• Early versus delayed treatment of relapsed ovarian cancer (MRC OV05/EORTC 55955): a randomised trial.

      Rustin, G; Van der Burg, M; Griffin, C; Guthrie, D; Lamont, A; Jayson, Gordon C; Kristensen, G; Mediola, C; Coens, C; Qian, W; et al. (2010-10-02)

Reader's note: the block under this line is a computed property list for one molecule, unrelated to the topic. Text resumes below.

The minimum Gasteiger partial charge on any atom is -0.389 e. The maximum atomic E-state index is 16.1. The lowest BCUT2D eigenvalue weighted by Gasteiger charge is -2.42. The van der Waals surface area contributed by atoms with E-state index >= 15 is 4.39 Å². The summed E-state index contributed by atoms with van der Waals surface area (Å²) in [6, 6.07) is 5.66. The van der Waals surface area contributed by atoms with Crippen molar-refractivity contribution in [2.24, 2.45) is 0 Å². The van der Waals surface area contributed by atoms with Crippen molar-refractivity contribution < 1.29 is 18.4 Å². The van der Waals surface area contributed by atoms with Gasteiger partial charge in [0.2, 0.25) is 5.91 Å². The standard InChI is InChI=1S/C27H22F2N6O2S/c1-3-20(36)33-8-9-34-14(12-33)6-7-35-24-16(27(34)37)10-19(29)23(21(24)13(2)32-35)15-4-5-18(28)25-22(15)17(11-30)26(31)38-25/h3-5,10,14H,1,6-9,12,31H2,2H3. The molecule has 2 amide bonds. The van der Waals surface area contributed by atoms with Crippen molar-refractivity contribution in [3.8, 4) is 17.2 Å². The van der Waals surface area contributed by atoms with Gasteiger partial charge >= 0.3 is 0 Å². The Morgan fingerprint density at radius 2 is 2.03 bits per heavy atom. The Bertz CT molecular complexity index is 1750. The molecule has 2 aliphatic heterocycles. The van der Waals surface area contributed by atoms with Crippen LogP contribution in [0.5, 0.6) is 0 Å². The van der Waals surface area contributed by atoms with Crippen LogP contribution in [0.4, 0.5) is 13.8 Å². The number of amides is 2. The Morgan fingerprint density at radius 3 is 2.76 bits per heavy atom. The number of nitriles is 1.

BACKGROUND: Serum CA125 concentration often rises several months before clinical or symptomatic relapse in women with ovarian cancer. In the MRC OV05/EORTC 55955 collaborative trial, we aimed to establish the benefits of early treatment on the basis of increased CA125 concentrations compared with delayed treatment on the basis of clinical recurrence. METHODS: Women with ovarian cancer in complete remission after first-line platinum-based chemotherapy and a normal CA125 concentration were registered for this randomised controlled trial. Clinical examination and CA125 measurement were done every 3 months. Patients and investigators were masked to CA125 results, which were monitored by coordinating centres. If CA125 concentration exceeded twice the upper limit of normal, patients were randomly assigned (1:1) by minimisation to early or delayed chemotherapy. Patients and clinical sites were informed of allocation to early treatment, and treatment was started as soon as possible within 28 days of the increased CA125 measurement. Patients assigned to delayed treatment continued masked CA125 measurements, with treatment commencing at clinical or symptomatic relapse. All patients were treated according to standard local practice. The primary outcome was overall survival. Analysis was by intention to treat. This study is registered, ISRCTN87786644. FINDINGS: 1442 patients were registered for the trial, of whom 529 were randomly assigned to treatment groups and were included in our analysis (265 early, 264 delayed). With a median follow-up of 56·9 months (IQR 37·4-81·8) from randomisation and 370 deaths (186 early, 184 delayed), there was no evidence of a difference in overall survival between early and delayed treatment (HR 0·98, 95% CI 0·80-1·20, p=0·85). Median survival from randomisation was 25·7 months (95% CI 23·0-27·9) for patients on early treatment and 27·1 months (22·8-30·9) for those on delayed treatment. INTERPRETATION: Our findings showed no evidence of a survival benefit with early treatment of relapse on the basis of a raised CA125 concentration alone, and therefore the value of routine measurement of CA125 in the follow-up of patients with ovarian cancer who attain a complete response after first-line treatment is not proven. FUNDING: UK Medical Research Council and the European Organisation for Research and Treatment of Cancer.